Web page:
It is also important to keep in mind that, just prior to the Senate’s consideration of H.R. 2295, the aforementioned foreign aid bill, that Boris Yeltsin had dissolved the Russian legislature on September 21, 1993 and called for elections, a move which led to this:
Yeltsin’s actions were challenged by hard-liners in the Russian parliament who declared that his actions were unconstitutional. As such, with the aforementioned Congressional justifications, the Senate approved H.R. 2295 on September 23, 1993 after just two days of debate by a vote of 88 to 10 (following a vote of 309 to 111 in the House). Here are the “yeas and nays” from the Senate vote with some names that you might be quite familiar with:
To help you put the $2.5 billion aid to Russia into perspective, in the same bill, Israel was granted a sum of not less than $1.2 billion and Egypt was granted a sum of not less than $815 million for economic support along with foreign military financing of not less than $1.8 billion for Israel and not less than $1.3 billion for Egypt.
Here’s how the assistance to Russia was designated:
Here are the restrictions:
On June 16, 1996, presidential elections were held in Russia with Yeltsin receiving 35.8 percent of the votes compared to 32.5 percent for Zyuganov. In the second round of elections (the runoff between the two top candidates) which were held on July, 3, 1996, Yeltsin received 54.4 percent of the votes compared to 40.7 percent for Zyuganov in an election that was marred by fraud.
The Los Angeles Times covered the Yeltsin election victory with this item from July 9, 1996:
“A team of American political strategists who helped Gov. Pete Wilson with his abortive presidential bid earlier this year said this week that they served as Russian President Boris N. Yeltsin’s secret campaign weapon in his comeback win over a Communist challenger.
And while some Muscovites are debating whether the Americans saved Yeltsin’s job or merely provided one voice among many working to revive the Russian president’s political chances, the consultants have now emerged to give interviews about how they quietly peddled advice to Yeltsin’s 36-year-old daughter and key advisor, Tatyana Dyachenko.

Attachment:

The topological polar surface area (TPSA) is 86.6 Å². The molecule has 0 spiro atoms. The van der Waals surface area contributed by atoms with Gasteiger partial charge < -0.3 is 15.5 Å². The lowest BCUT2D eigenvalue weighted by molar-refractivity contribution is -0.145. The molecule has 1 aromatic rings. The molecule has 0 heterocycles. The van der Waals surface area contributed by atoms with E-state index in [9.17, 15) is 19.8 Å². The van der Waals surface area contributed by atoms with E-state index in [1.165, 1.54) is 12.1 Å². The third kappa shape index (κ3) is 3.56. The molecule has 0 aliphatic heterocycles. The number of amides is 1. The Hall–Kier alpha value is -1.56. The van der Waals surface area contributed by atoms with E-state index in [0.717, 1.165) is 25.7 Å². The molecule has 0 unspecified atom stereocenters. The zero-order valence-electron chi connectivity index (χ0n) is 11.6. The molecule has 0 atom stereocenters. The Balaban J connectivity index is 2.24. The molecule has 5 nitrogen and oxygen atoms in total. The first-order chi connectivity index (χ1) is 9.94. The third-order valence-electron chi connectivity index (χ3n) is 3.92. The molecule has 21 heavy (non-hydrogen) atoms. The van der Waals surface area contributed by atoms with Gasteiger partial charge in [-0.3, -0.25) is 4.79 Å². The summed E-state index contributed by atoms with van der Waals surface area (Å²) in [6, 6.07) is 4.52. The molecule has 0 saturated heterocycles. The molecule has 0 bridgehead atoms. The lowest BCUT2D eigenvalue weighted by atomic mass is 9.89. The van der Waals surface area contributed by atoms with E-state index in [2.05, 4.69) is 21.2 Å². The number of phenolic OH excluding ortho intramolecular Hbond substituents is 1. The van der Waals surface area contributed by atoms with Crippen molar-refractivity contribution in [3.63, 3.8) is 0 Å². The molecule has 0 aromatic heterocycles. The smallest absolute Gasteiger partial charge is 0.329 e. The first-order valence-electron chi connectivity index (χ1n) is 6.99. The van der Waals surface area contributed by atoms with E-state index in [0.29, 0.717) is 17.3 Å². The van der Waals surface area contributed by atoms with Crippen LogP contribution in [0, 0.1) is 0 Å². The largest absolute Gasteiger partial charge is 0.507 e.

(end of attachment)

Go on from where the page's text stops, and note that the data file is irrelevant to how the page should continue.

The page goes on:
“I don’t have candidates generally who are as responsive as Boris Yeltsin,” said George Gorton, who worked for Wilson in 1994 and later ran Wilson’s abortive bid for the GOP nomination. “Certainly not Pete Wilson.”
Hired in February through a San Francisco firm with connections in Moscow, Gorton said that the team members never met Yeltsin. Instead, they sent their detailed, unsigned memos to his daughter. “We were told that we were formally retained as advisors to the Yeltsin family.”
Although the Americans spoke no Russian and worked through translators, they began secretly laying out an American-style campaign to counter the public sentiment running against Yeltsin.
When they started, Yeltsin’s approval rating was about 6%, and, as they told Time magazine, Josef Stalin had a higher positive rating in their polls. Yet last week, Yeltsin defeated Communist candidate Gennady A. Zyuganov by more than 13 percentage points…
The Americans were brought in by a circuitous route. Felix Braynin of San Francisco, a Soviet immigrant who is now a wealthy consultant to American businesses working in Russia, began helping the Yeltsin campaign last year.
After he asked about American advisors who could help, San Francisco lawyer Fred Lowell suggested Gorton and Joe Shumate, an expert on political polling, and Richard Dresner, a political strategist who has helped not only Wilson but President Clinton in his earlier campaigns for governor of Arkansas.
The Americans will not say how much they were paid, although their fee has been estimated at about $250,000. They were told that their involvement had to be treated like a state secret because of fears that the Communists would use their presence to try to foment anti-Western sentiment among voters. (my bold)
Let’s close with this video showing what the United States taxpayer got for their $2.5 billion investment:
And, in case you’d forgotten, this happened on December 31, 1999:
Boris Yeltsin appointed Vladimir Putin to the position of First Deputy Prime Minister on August 9, 1999, moving Mr. Putin into the inner sanctum of the Kremlin at the same time as he announced that he wished Mr. Putin to be his successor. This is yet another fine example of an unintended consequence of Washington’s geopolitical meddling.
All of this in the name of Democracy – American Style since it is the template that Washington expects of the world. And, let’s not forget that these foreign election shenanigans took place under a Democratic president that is now practically canonized by the left-leaners in the United States.